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Book Give Away!

I wrote a new book which came out last Easter just after the first lockdown started, and so, well, even I sort of forgot about it. But, I eventually got my hands on a few copies, so, I'd like to give two of them away.  The book is about the theology of the founders of the Apostolic Church, so it should hopefully be of interest to Apostolic pastors, which means one of the copies is reserved for any pastor in the Apostolic Church. The other copy is for anyone in the UK (because international postage is too expensive, sorry!). Here's the link to enter the competition. (I've never tried making a competition before, so sorry if it's not the most slick!) There are four ways to enter.  1) Subscribe to the blog by email. 2) Follow me on Twitter. 3) Tweet about the competition using via the competition page above.  4) For the pastor copy, any pastor can email me at the address in the Apostolic Church UK Staff Address Book.  You can see the full table of contents on the Google b

Basil on Baptism



While we're on the topic of baptism, here's a really interesting excerpt from Basil the Great on the relationship between baptism and faith, and the question of how baptism now saves.
Well, then, if the separation of the Spirit from the Father and the Son in baptism is dangerous for the baptizer and useless for the baptized, how is it safe for us to separate the Spirit from the Father and the Son? Now faith and baptism are two ways of salvation that are naturally united with each other and indivisible. While faith is perfected by baptism, baptism is established by faith, and each is carried out by the same names. For as we believe in the Father, Son and Holy Spirit, so also we are baptized in the name of the Father, Son and Holy Spirit. The confession that brings salvation comes first and there follows baptism which seals our assent.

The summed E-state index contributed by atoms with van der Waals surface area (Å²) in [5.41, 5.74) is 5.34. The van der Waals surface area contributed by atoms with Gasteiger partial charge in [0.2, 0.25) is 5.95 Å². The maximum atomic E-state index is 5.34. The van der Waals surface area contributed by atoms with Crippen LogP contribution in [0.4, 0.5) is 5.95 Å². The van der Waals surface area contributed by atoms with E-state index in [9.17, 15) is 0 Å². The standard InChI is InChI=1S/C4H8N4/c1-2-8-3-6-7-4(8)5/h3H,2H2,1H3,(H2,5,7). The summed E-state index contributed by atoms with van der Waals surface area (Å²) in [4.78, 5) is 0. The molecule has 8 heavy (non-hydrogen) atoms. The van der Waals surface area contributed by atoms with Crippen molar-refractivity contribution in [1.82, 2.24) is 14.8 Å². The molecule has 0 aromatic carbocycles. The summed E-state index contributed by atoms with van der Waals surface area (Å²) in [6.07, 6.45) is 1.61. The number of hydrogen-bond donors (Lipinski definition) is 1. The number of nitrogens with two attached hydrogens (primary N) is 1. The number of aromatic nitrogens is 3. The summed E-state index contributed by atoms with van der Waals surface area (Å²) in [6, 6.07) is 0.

(Basil of Caesarea, On the Holy Spirit 12,28)

Now, Basil is not one of the church fathers about whose theology I know a great deal (I think On the Holy Spirit is probably the only work of Basil's that I've read). But this paragraph has always struck me. And here's why:

  1. 'Faith is perfected by baptism' - So, for Basil, baptism is the outcome of faith or the completion of our our coming to faith.
  2. 'Baptism is established by faith' - This goes strongly against any ex opere operato notion of baptism. Faith is essential to make baptism a baptism. (Although, to be fair to the historical period, this isn't necessarily a statement about the timing of that faith.)
  3. 'The confession that brings salvation comes first' - This does seem a lot more like a statement regarding the order of faith and baptism. (Anyway, a good credo-baptist can certainly borrow it. NB Basil, as was the custom at the time, was not baptized as an infant, despite growing up in the Christian family, so he actually could be making a statement about the order of faith and baptism. But as I've pointed out, I'm no expert on Basil.)
  4. 'And there follows baptism which seals our assent' - Baptism, for Basil, seals our faith. (Now, although the language of 'seal' in connection with baptism might sound familiar from Protestant theology, there is a difference here. For Reformation theology baptism is a seal of our union with Christ, for Basil it's a seal on our faith, so the two aren't quite the same.) This goes together with point one above, that faith is perfected by baptism. Faith, if you like, comes to it's expression in baptism, and so baptism seals faith. 
Anyway, there you go - a bit of reflection on baptism, faith and salvation from Basil the Great.